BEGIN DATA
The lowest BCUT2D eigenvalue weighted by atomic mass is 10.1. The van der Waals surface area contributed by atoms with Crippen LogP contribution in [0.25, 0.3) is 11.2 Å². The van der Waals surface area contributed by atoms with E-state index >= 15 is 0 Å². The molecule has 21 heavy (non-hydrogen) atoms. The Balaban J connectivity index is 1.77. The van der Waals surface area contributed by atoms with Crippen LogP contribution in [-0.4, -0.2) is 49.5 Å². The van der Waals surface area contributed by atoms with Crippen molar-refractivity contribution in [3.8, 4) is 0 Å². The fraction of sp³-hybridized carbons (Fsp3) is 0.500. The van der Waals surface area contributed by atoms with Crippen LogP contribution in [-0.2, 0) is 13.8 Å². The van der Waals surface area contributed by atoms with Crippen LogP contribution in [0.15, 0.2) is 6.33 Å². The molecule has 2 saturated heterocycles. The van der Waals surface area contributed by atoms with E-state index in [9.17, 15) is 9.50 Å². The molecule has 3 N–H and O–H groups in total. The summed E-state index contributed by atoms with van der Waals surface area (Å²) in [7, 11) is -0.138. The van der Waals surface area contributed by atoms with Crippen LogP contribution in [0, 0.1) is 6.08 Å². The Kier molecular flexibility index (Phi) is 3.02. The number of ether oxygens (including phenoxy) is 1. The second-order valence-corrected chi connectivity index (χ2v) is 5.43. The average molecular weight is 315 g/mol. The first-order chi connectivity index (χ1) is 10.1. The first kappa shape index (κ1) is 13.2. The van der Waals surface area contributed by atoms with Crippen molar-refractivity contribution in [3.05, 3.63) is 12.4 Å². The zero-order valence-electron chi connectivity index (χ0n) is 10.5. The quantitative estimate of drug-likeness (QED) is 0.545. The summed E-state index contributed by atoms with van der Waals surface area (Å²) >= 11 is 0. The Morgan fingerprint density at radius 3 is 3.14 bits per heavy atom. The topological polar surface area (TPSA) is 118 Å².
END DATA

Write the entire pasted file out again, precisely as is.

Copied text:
The lowest BCUT2D eigenvalue weighted by atomic mass is 10.1. The van der Waals surface area contributed by atoms with Crippen LogP contribution in [0.25, 0.3) is 11.2 Å². The van der Waals surface area contributed by atoms with E-state index >= 15 is 0 Å². The molecule has 21 heavy (non-hydrogen) atoms. The Balaban J connectivity index is 1.77. The van der Waals surface area contributed by atoms with Crippen LogP contribution in [-0.4, -0.2) is 49.5 Å². The van der Waals surface area contributed by atoms with Crippen molar-refractivity contribution in [3.8, 4) is 0 Å². The fraction of sp³-hybridized carbons (Fsp3) is 0.500. The van der Waals surface area contributed by atoms with Crippen LogP contribution in [-0.2, 0) is 13.8 Å². The van der Waals surface area contributed by atoms with Crippen LogP contribution in [0.15, 0.2) is 6.33 Å². The molecule has 2 saturated heterocycles. The van der Waals surface area contributed by atoms with E-state index in [9.17, 15) is 9.50 Å². The molecule has 3 N–H and O–H groups in total. The summed E-state index contributed by atoms with van der Waals surface area (Å²) in [7, 11) is -0.138. The van der Waals surface area contributed by atoms with Crippen LogP contribution in [0, 0.1) is 6.08 Å². The Kier molecular flexibility index (Phi) is 3.02. The number of ether oxygens (including phenoxy) is 1. The second-order valence-corrected chi connectivity index (χ2v) is 5.43. The average molecular weight is 315 g/mol. The first-order chi connectivity index (χ1) is 10.1. The first kappa shape index (κ1) is 13.2. The van der Waals surface area contributed by atoms with Crippen molar-refractivity contribution in [3.05, 3.63) is 12.4 Å². The zero-order valence-electron chi connectivity index (χ0n) is 10.5. The quantitative estimate of drug-likeness (QED) is 0.545. The summed E-state index contributed by atoms with van der Waals surface area (Å²) >= 11 is 0. The Morgan fingerprint density at radius 3 is 3.14 bits per heavy atom. The topological polar surface area (TPSA) is 118 Å².